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Who was Albino Mangu, the man Albino Bridge got its name from

Author: Charles Wote | Published: Monday, February 26, 2024

Albino Bridge in Juba during the inauguration ceremony on Friday, 23rd Feb 2024. Photo Credit: Charles Wote/Eye Radio

Albino Mangu Ganoon was not a notable political or military figure, but rather a humble businessman loved by many and envied by few.

The name Albino is the eponymous of the newly commissioned Japanese-built bridge connecting Kator and Malakia,

In 1967, Mr. Mangu built a small-sized bridge on the current seasonal Nile River tributary to connect Kator and Malakia, but it was washed away by heavy downpours over the years.

Following his initiative, the former regional government of Southern Sudan constructed a more standard replacement in 1969.

Mangu, the son of a famous electrician, hailed from Natabu in Bagari Payam of Wau County, Western Bahr el Ghazal State.

He died in 2012 at the age of 62 and was survived by 15 wives, 36 children, and 47 grandchildren.

His father was among a group of professionals who were transferred to Juba in the 1950s by the former regional government to teach at various secondary schools including Loka.

Albino Bridge was commissioned on Friday, 23rd Feb 2024. Photo Credit: Charles Wote/Eye Radio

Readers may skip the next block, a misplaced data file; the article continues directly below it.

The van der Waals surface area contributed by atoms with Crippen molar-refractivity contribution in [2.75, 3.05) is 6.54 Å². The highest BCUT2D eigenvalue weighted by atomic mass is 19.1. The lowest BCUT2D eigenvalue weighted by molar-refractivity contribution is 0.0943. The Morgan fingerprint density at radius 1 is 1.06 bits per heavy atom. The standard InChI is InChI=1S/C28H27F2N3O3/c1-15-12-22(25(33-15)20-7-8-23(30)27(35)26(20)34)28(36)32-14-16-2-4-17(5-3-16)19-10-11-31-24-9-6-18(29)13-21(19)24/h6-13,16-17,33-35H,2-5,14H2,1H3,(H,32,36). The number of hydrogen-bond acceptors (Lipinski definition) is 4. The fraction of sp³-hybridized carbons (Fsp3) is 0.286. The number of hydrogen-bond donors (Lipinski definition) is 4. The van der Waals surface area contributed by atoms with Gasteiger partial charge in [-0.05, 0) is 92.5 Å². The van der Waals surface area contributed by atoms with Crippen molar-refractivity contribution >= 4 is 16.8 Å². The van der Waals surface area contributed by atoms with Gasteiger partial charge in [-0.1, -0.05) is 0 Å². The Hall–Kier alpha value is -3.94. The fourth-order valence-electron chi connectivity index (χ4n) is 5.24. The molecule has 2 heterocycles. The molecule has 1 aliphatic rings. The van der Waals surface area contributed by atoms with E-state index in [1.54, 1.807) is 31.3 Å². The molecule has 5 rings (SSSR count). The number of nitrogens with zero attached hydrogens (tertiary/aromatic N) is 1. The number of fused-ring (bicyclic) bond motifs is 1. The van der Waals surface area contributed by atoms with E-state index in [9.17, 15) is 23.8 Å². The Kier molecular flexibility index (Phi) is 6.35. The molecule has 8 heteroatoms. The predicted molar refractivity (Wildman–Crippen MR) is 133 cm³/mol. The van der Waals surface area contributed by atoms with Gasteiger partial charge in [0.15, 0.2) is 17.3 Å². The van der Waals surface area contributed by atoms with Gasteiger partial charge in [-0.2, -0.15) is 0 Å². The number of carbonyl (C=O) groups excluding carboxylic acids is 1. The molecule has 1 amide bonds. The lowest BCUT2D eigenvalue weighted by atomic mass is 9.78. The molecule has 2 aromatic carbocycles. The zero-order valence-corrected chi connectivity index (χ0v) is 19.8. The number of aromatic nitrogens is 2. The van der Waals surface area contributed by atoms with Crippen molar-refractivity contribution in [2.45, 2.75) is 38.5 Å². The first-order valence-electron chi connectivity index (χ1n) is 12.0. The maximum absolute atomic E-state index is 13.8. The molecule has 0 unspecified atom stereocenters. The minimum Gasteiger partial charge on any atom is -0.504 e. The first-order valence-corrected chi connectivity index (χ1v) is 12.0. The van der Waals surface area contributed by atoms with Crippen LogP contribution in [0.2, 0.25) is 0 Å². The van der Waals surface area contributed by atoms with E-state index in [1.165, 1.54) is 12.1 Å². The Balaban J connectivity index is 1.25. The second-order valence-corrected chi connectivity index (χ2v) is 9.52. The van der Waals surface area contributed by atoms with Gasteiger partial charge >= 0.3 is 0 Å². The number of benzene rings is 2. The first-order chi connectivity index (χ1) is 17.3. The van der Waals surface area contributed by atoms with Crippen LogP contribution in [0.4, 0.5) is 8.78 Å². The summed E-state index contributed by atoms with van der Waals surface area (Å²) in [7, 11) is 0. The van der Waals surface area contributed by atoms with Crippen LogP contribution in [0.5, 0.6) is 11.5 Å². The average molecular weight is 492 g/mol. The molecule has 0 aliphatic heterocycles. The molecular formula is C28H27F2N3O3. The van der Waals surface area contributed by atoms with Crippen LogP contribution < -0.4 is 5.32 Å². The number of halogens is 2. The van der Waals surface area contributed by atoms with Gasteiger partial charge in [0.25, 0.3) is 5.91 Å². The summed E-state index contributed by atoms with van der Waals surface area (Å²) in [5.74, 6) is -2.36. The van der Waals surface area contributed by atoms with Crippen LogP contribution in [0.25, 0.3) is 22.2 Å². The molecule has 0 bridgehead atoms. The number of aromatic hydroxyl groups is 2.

“Since Albino came to Juba, he lived in Kator here and this place was a remote area and people used to cross this bridge by foot, crossing water. When he got some money, he built a small bridge here, but it was not strong enough,” Ustaz Lino Filbert Nyar, a family member of the late Albino said.

“That bridge was not strong, and it was taken away by the flood and after that, the government intervened because this road was vital,” Lino added.

Mr. Lino described late Albino as a humble man and great storyteller who was social with every category of people he met during his lifetime.

He said the naming of the bridge after their father is a great move that preserves his legacy, adding that they are grateful to the government for maintaining his name.

“We thank the government and the stakeholders for confirming the name of the bridge to be the bridge of Albino and I also do ask them to complete the name so that let them put it as Albino Mangu Bridge.”

Pedestrians move about in the newly inaugurated Albino Bridge in Juba. (Photo: Charles Wote).

“The bridge is a legacy for us because all that Albino did in our country in the struggle of Southern Sudanese to obtain their dependence was not easy work,” Lino stressed.

 As a young man in the 1950s, Albino became a businessman, as well as a driver owning 36 lorries, and settled in Kator.

He was one of the contractors of the former regional government of Southern Sudan for transporting students to various national secondary schools in the then provinces of Equatoria, Bahr el Ghazal, and Upper Nile.

“If you do recall, Albino was a contractor who used to transport students to the National schools, like Loka, Torit, Malakal, Rumbek, and Wau by his lorry,” he narrated.

“He takes them to the school and brings them back, and he did this for so many years after the Addis Ababa agreement and most of the officials now in the government can even appreciate him for making benefit of these services that Albino has done for our country.”